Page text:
“I learn something new every single day, which is what I love about [the job],” she said over sounds of oil being pumped into a nearby vehicle.

Her advice to women who may be interested in working as an express service technician: “It’s basic needs and it’s basic information that everybody should know. And it’s not as hard as it looks.”

And her colleague Kennedy, 21, who had changed her own vehicle oil and helped her father on vehicles, said she likes “gettin’ dirty.”

“Dirt don’t hurt,” said Kennedy, a two-year dealership employee who started as a porter and moved up to an express technician. “It’s what I always say.”

Jenkins said interest among women to work in the dealership has been gradually growing, including for service roles.

“It’s really not about man or woman, male or female. It’s about your capability,” said Jenkins during a visit last month at the dealership, not far from the Fort Campbell Army base in Kentucky. “It’s really just more about capability and awareness and willingness for any role.”

Jenkins, 38, began working in the dealerships at age 12 in the role of “supreme filer” and has been full-time since college. Today, she oversees two dealerships, a detail center and collision shop, and 261 employees.

The company moved from downtown about four miles away in 2016 into new dealerships. They feature views into the service departments, vehicle delivery bays, a room for nursing moms, children’s areas with an Xbox and stadium seating for movie viewing, and a fenced and padded playground between the two stores.

Polite and courteous, Jenkins says “good morning” to employees and greets a customer waiting in the Ford-Lincoln lounge. The customer had two small dogs with her, and Jenkins offered them treats from the nearby welcome desk decorated for Halloween.

Jenkins said hiring technicians has been a challenge and word-of-mouth referrals have been key. Burkhart has had several customers apply after seeing women working on vehicles in the service lane. Burkhart, a Jenkins & Wynne employee since February 2002, said there were just two females in the Honda service department when she became service manager in January 2017. She said technician jobs pay well, with an entry-level technician able to earn about $40,000 a year, while some techs make around $80,000.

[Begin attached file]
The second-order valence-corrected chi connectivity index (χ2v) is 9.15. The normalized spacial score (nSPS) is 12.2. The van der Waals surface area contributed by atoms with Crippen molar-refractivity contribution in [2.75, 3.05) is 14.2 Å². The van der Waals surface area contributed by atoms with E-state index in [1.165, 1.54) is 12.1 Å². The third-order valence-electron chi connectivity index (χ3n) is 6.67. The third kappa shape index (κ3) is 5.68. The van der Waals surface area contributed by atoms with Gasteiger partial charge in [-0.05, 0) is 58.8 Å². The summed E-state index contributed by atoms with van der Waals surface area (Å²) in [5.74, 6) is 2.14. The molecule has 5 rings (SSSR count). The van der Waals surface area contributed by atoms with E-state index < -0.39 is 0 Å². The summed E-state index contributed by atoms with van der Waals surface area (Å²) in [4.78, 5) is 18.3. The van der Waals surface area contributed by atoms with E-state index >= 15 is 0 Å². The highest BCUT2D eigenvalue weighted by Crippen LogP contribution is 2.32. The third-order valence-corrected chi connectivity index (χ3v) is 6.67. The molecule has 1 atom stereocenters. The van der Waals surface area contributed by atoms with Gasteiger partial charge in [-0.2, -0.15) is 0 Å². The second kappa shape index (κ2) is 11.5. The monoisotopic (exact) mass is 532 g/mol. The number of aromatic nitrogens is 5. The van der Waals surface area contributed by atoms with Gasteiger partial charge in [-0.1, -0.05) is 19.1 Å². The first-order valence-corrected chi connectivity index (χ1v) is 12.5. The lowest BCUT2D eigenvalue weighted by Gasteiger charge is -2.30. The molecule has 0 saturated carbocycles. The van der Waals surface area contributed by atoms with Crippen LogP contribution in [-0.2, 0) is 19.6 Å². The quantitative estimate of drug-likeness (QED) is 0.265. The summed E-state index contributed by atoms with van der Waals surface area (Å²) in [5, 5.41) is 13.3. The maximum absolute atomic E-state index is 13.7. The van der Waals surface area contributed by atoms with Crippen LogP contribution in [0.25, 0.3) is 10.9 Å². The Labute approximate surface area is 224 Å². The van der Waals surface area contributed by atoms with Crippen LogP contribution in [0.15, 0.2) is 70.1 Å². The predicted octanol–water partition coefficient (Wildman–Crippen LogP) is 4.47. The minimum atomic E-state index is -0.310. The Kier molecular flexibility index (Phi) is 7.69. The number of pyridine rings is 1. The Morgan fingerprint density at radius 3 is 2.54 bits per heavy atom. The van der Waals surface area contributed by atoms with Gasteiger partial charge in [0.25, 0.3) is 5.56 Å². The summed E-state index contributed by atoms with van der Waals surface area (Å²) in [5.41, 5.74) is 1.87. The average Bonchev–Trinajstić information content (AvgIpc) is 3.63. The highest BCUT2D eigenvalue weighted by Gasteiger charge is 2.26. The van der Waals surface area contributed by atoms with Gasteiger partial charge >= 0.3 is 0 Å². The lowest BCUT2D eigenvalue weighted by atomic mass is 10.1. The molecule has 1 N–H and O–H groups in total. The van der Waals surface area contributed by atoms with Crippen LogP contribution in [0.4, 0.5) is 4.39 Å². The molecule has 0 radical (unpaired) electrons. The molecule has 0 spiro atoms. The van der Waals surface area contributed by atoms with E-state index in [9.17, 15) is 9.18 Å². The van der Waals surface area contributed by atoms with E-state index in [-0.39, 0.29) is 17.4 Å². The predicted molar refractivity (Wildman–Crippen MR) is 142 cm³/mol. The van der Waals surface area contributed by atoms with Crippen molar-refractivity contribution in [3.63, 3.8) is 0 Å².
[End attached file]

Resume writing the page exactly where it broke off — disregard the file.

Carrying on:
Jenkins, who said she’s proud to see many women grow into new positions with the company, said employing women in service has been an advantage for the dealerships, especially for customer satisfaction. She said she gets weekly emails in which customers give her female service advisers kudos for explaining work in detail and in a way that isn’t over their heads.
“[That’s] not to say that the men don’t do that as well. And they do. But I just have gotten a lot more feedback on our females,” Jenkins said. “And maybe it’s just because of the surprise factor. A lot of customers don’t expect females to be changing tires or changing oil or literally talking about service.”

Take Alicia Roche, a Ford Quick Lane service adviser since August. Roche, 39, was decorating cakes part-time in a bakery before landing a porter job at the Honda store a few years ago. She quickly became an express technician and moved to the Ford store a year ago, where she hopes to continue her career growth.

Roche said when she joined Ford Quick Lane, some of her male colleagues were apprehensive because she was the only woman. “First day coming in, I said, ‘You know what, just treat me like the one of the guys, no better, no worse. Just treat me like one of you guys,’ ” she said. “It went well from there.”

Roche said she thinks her gender and experience have helped her build trust with female customers.

“Customers love her,” Jenkins said. “She can communicate the whys and the whats from the technical side and still make it very relatable. So her customer satisfaction scores are always top notch.”